Saudi Crown Prince Mohammed bin Salman met with three Jewish leaders as part of an interfaith gathering in New York on Thursday. While the kingdom has a history of discriminating against other faiths, the Saudi Embassy in Washington claims that bin Salman is trying to open the country to all religions.

Mohammad bin Salman

Mohammad bin Salman Photo Credit: EPA

On Thursday, Saudi Crown Prince Mohammed bin Salman met with a group of Catholic and Jewish leaders in New York. The young heir to the throne is currently in the United States on a three-week visit. Earlier this month, bin Salman was at the White House for a meeting with US President Donald Trump.

Leaders from three different Jewish movements took part in the interfaith meeting: Rabbi Steven Wernick of the United Synagogue of Conservative Judaism, Rabbi Rick Jacobs of the Union for Reform Judaism and Allen Fagin of the Orthodox Union.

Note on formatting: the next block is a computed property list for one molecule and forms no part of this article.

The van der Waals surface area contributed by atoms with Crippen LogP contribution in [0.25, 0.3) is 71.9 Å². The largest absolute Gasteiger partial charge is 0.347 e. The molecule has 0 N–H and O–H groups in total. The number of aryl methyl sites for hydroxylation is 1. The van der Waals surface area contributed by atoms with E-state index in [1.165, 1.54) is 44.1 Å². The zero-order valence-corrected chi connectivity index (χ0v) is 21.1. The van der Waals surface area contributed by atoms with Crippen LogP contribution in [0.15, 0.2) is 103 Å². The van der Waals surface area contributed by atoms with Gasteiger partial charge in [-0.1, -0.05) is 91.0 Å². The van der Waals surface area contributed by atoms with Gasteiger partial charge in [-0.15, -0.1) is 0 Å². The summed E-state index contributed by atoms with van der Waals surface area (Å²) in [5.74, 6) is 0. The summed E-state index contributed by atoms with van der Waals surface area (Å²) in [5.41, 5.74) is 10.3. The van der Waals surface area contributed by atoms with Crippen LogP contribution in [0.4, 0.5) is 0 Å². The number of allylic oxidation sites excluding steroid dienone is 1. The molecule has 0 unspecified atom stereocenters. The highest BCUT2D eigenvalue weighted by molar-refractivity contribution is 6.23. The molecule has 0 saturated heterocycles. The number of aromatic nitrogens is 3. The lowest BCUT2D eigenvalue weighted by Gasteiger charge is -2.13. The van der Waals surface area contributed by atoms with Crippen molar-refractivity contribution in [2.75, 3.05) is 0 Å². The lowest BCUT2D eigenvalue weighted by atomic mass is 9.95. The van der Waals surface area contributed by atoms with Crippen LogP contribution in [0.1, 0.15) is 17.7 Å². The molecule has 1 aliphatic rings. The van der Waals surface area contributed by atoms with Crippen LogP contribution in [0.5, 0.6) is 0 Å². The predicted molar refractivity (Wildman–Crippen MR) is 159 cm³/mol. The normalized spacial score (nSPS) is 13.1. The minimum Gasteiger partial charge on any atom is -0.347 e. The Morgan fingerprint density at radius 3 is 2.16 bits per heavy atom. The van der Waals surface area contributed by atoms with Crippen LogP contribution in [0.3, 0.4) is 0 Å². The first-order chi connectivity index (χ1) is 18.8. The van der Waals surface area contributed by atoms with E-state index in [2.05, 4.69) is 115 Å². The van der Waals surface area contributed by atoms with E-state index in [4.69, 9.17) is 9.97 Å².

Since its establishment in 1932, Saudi Arabia has enforced Wahhabism, a strict interpretation of Sunni Islam, which discriminates against other religions, including other Islamic denominations. The kingdom even has laws prohibiting the display of symbols associated with other religions.

However, the Saudi Embassy in Washington explained that the 32-year-old crown prince wants to push the kingdom toward “moderate Islam, open to the world and all religions,” according to Bloomberg.

“The meeting emphasized the common bond among all people, particularly people of faith, which stresses the importance of tolerance, coexistence, and working together for a better future for all of humanity,” the embassy added.